A state TV official has asked the host of a state-run channel to disclose the name of the official she has accused of being behind the breaking news of violence at Maspero last Sunday.
Ibrahim al-Sayyad, chief newsroom editor of the Egyptian Radio and Television Union, asked state-run Channel One TV host Rasha Magdy to disclose the official's name.
The way that state TV covered the news of the Maspero violence angered viewers, who accused state TV of intending to cause sectarian strife.
As events brewed around the Maspero state TV building after a Coptic march turned into a violent assault, Magdy told viewers that Egyptian soldiers were under attack and their fellow citizens should take to the streets to defend them.
Magdy repeatedly emphasized that Coptic protesters were attacking soldiers. She started her broadcast by apologizing for not being able to host the families of military martyrs of the 1973 war because of the unfortunate events, and went on to say that “the same troops that fought the war and sided with the revolution earlier this year are under attack as we speak.”
"We should not utter words and leave them at face value, we live in an age of transparency," Sayyad said in a statement to Al-Masry Al-Youm.
"Why didn't Magdy disclose the name of the official who caused the disaster in her phone call to the '10 pm' news talk show, so that he could be held accountable?" Sayyad asked.
Everyone understands the victims' families feelings and cares for their country, he added.
Magdy knew very well what was happening outside Maspero because she had a screen in front of her displaying the event, and she was not separated from the real situation on ground as she claimed, Sayyad said.
Sayyad said that when he reviewed the tapes broadcasted Sunday night, Magdy appeared so moved by the events that she expressed her own point of view.
The editor said he always gives instructions to broadcasters to be neutral toward all parties, as the broadcaster should not be a party in any event, according to the rules of the profession. He continued on to say he suffers a lot from state TV hosts who typically disclose their own viewpoints.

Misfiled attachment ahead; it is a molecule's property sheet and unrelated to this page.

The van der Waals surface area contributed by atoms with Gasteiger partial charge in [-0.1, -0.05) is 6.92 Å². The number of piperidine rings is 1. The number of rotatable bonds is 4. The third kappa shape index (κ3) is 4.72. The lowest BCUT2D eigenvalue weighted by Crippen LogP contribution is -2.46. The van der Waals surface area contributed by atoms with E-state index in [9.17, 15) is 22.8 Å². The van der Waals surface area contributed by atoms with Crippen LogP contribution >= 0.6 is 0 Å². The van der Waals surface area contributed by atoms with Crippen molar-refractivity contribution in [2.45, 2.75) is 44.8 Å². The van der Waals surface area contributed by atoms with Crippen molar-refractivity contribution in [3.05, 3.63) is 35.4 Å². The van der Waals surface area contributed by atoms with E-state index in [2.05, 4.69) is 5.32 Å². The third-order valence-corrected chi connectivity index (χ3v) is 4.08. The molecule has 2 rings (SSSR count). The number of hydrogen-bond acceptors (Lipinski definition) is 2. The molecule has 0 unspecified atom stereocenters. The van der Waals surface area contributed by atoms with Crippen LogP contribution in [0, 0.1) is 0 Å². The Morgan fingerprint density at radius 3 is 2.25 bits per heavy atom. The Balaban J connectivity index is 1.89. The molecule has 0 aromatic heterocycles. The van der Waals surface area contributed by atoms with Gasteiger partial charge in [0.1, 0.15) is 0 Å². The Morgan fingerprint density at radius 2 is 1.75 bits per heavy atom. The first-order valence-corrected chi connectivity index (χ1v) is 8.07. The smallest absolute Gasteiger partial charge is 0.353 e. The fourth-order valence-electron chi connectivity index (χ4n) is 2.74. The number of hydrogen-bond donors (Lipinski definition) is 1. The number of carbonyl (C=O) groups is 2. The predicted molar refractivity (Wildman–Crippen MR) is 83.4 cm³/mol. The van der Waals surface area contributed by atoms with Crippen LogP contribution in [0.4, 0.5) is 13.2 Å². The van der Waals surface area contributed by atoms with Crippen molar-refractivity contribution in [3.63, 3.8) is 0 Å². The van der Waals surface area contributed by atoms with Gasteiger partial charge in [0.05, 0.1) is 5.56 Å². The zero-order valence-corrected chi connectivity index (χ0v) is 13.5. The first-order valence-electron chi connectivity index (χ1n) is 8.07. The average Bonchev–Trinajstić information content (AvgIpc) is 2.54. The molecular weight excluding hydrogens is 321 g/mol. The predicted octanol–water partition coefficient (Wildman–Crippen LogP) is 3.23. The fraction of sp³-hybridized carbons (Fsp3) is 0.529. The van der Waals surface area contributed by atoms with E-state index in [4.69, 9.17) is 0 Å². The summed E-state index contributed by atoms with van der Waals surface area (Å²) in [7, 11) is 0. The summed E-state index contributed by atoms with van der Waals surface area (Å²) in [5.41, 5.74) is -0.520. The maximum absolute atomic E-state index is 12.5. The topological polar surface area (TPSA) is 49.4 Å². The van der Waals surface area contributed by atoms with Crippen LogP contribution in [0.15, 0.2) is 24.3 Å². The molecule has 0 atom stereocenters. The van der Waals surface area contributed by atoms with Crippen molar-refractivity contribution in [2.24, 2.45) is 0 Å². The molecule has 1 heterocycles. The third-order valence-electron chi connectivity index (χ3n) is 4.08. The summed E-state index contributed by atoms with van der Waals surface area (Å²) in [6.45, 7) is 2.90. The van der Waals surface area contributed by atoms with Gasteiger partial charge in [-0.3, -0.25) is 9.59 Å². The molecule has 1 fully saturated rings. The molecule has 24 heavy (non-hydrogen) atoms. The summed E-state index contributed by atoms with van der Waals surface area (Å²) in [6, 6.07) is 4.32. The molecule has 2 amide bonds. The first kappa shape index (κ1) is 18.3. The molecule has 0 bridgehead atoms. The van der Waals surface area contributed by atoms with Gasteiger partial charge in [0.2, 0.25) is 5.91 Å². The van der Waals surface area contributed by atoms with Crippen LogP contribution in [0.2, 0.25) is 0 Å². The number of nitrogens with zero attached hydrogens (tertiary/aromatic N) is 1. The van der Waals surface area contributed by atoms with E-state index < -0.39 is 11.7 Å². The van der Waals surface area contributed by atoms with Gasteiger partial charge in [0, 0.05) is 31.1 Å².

"I do not blame [Magdy] for the news she received, because she is not responsible for what she reads. There are editors-in-chief and copy editors to write down the news, but due to the presence of so many sources, including Arab and foreign news agencies and reporters, this might have caused errors that could be corrected quickly," he said.
"There is a great difference between saying 'a group of Copts' and 'a group of people.' We broadcasted what was happening outside the Maspero building using four cameras in different direction," said Sayyad.
The acceleration of events forced state TV to cover the event in this way and make such errors, and all channels quoted state TV, as it was near the site of the event, Sayyad said.
Moreover, state TV was short of broadcasters, and many refused to air the event due to the sensitivity of the situation. It was also dificult for employees to remain separated from the event, and despite that, broadcaster Ashraf Abdel Halim – who knew his car was on fire in front of the building – remained as neutral as possible and controlled himself, Sayyad said.
As for the news ticker, Sayyad said: "We first wrote 'Coptic protesters throw stones at army forces,' but we changed it within minutes to 'Demonstrators throw stones at army forces' without identification."
Sayyad said state TV does not deny that it committed mistakes, however, it is important to note the organization recognized this error and corrected it quickly.
Sayyad said he kept all the tapes broadcasted on Sunday night, including the footage of the armored vehicle that was moving randomly among demonstrators.
He said he is prepared to be interrogated, stressing that he did not violate his conscience and that he is ready to resign from the post if he proved accountable for the broadcasting errors.
Translated from the Arabic Edition